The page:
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SOCIAL MEDIA MARKETING
Social media traffic comes in all forms, so it's no surprise that not all social traffic is equal. In August, Eloqua Inc. released a report detailing where referral traffic was coming from for b2b versus b-to-c companies as reported by companies using Eloqua's marketing automation software.
The b-to-c data was no surprise: Consumer companies get 95% of their referral traffic from just five social media platforms, with Facebook alone accounting for 75% of the traffic. The b2b picture, however, was very different.
B2b marketers received only 36% of their referral traffic from Facebook, with StumbleUpon (18%), Twitter (11%) and a host of other platforms such as including Reddit and LinkedIn also rated. Overall, b2b marketers are facing a much more diverse and complex social media universe than their b-to-c counterparts.
With such diversity in social media referrals, how do you know you're in the right place and getting quality traffic rather than generating low-value traffic from drive-by browsers?
“The first question you need to ask is if your audience is on any particular venue and are they talking about your issues,” said Chris Boudreaux, author of “The Most Powerful Brand on Earth: How to Transform Teams, Empower Employees, Integrate Partners and Mobilize Customers to Beat the Competition in Digital and Social Media” (Prentice Hall, 2013). “You have to understand where customers are in the social world. For example, people are not talking about desktop virtualization on Facebook, but they might be on Twitter or LinkedIn.”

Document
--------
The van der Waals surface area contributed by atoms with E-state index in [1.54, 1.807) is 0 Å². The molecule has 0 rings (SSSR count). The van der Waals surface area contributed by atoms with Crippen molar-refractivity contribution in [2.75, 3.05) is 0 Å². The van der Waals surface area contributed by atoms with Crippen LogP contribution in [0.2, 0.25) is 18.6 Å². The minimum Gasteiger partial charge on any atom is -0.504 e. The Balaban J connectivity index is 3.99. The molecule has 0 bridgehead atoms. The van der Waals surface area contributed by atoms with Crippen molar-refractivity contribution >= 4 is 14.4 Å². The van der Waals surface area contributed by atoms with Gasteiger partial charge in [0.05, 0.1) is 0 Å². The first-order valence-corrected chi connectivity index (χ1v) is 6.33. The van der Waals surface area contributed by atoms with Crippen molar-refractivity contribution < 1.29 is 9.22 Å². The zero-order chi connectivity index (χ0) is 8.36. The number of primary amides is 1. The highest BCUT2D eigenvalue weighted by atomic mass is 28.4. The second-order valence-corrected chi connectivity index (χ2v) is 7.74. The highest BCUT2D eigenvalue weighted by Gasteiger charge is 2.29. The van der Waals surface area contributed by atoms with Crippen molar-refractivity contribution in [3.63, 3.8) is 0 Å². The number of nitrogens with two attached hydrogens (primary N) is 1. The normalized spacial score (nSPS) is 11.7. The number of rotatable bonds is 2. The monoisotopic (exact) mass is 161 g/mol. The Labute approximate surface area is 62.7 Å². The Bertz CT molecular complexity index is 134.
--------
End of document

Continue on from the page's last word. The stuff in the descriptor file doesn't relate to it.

Unfortunately, there is no easy way to get this information, said Michael Black, a partner at Social Gorilla Media.
“When we start with a new client, we don't want to put them in a place where no else is,” he said. “We go out and do searches on Twitter and see what commentary is there. We do Google searches on blogs and LinkedIn. We'll act like a voyeur.”
There are a few signs that your company is in the wrong place or getting low-quality traffic from social sources. The most obvious, said Boudreaux, is low engagement with your social media or a high bounce rate from social referrals.
“If people are coming to your site and immediately bouncing, it could be the wrong audience or the content you're publishing isn't relevant,” he said.
You might also be in the wrong place if your fan base isn't growing, Boudreaux said. A well-matched and properly maintained social media channel will naturally attract fans and grow. If yours isn't growing, despite your best content, you're probably in the wrong place.
Finally, you've got an issue if your social media traffic isn't leading to conversions. Ultimately, social media traffic has to be accountable to company objectives, just like any other marketing channel. If your social media traffic is supposed to generate leads, trigger downloads or settle customer service issues, it better be doing just that.
“Social media should be held to the same level of accountability as other channels, no more and no less,” Boudreaux said. “You can't say it can't be accountable just because it's social.”
The Conversation: How are you gauging the true business value of your social campaigns?